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01.12.2018 | Research article | Ausgabe 1/2018 Open Access

BMC Women's Health 1/2018

A systematic review of methods to measure menstrual blood loss

BMC Women's Health > Ausgabe 1/2018
Julia L. Magnay, Shaughn O’Brien, Christoph Gerlinger, Christian Seitz
Wichtige Hinweise

Electronic supplementary material

The online version of this article (https://​doi.​org/​10.​1186/​s12905-018-0627-8) contains supplementary material, which is available to authorized users.



Since the publication over 50 years ago of the alkaline hematin method for quantifying menstrual blood loss (MBL) many new approaches have been developed to assess MBL. The aim of this systematic review is to determine for methods of measuring MBL: ability to distinguish between normal and heavy menstrual bleeding (HMB); practicalities and limitations in the research setting; and suitability for diagnosing HMB in routine clinical practice.


Embase®™, MEDLINE®, and ClinicalTrials.​gov were screened for studies on the development/validation of MBL assessment methods in women with self-perceived HMB, actual HMB or uterine fibroids, or patients undergoing treatment for HMB. Studies using simulated menstrual fluid and those that included women with normal MBL as controls were also eligible for inclusion. Extracted data included study population, results of validation, and advantages/disadvantages of the technique.


Seventy-one studies fulfilled the inclusion criteria. The sensitivity and/or specificity of diagnosing HMB were calculated in 16 studies of methods involving self-perception of MBL (11 pictorial), and in one analysis of the menstrual-fluid-loss (MFL) method; in 13 of these studies the comparator was the gold standard alkaline hematin technique. Sensitivity and specificity values by method were, respectively: MFL model, 89, 98%; pictorial blood loss assessment chart (PBAC), 58–99%, 7.5–89%; menstrual pictogram, 82–96%, 88–94%; models/questionnaires, 59–87%, 62–86%, and complaint of HMB, 74, 74%. The power of methods to identify HMB was also assessed using other analyses such as comparison of average measurements: statistical significance was reported for the PBAC, MFL, subjective complaint, and six questionnaires. In addition, PBAC scores, menstrual pictogram volumes, MFL, pad/tampon count, iron loss, and output from three questionnaires correlated significantly with values from a reference method in at least one study. In general, pictorial methods have been more comprehensively validated than questionnaires and models.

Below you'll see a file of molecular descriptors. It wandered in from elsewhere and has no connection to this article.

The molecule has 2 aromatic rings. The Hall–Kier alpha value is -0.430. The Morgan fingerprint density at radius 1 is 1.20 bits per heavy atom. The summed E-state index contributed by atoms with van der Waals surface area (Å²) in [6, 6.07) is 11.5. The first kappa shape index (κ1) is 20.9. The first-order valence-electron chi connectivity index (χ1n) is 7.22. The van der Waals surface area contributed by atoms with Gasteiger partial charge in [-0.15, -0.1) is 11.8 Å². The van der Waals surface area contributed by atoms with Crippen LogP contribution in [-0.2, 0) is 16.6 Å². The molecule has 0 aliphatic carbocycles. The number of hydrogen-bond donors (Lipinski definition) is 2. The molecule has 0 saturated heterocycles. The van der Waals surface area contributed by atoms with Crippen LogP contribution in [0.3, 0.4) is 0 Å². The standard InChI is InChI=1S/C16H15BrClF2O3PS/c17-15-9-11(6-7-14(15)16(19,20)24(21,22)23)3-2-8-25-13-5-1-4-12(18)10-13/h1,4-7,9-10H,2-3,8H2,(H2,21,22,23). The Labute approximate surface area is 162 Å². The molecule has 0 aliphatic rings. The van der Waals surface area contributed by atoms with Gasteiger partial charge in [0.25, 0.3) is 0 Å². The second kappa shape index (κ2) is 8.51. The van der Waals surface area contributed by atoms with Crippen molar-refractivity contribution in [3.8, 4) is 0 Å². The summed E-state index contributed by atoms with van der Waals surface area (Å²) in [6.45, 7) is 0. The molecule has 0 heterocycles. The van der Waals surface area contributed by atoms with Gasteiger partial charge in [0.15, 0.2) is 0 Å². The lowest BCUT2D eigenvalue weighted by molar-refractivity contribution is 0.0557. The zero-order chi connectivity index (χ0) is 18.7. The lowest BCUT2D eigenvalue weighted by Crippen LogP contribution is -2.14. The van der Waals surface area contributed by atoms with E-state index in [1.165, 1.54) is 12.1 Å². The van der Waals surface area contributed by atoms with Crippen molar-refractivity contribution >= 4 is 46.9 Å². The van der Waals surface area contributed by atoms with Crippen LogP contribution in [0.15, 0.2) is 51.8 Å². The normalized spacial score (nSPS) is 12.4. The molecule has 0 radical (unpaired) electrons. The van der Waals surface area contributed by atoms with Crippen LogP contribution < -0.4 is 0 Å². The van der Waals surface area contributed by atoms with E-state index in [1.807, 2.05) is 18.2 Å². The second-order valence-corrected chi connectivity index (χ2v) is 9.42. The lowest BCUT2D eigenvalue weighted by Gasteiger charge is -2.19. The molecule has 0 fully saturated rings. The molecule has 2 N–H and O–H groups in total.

Every method to assess MBL has limitations. Pictorial methods strike a good balance between ease of use and validated accuracy of MBL determination, and could complement assessment of HMB using quality of life (QoL) in the clinical and research setting.

Trial registration

PRISMA registration number: CRD42016032956.
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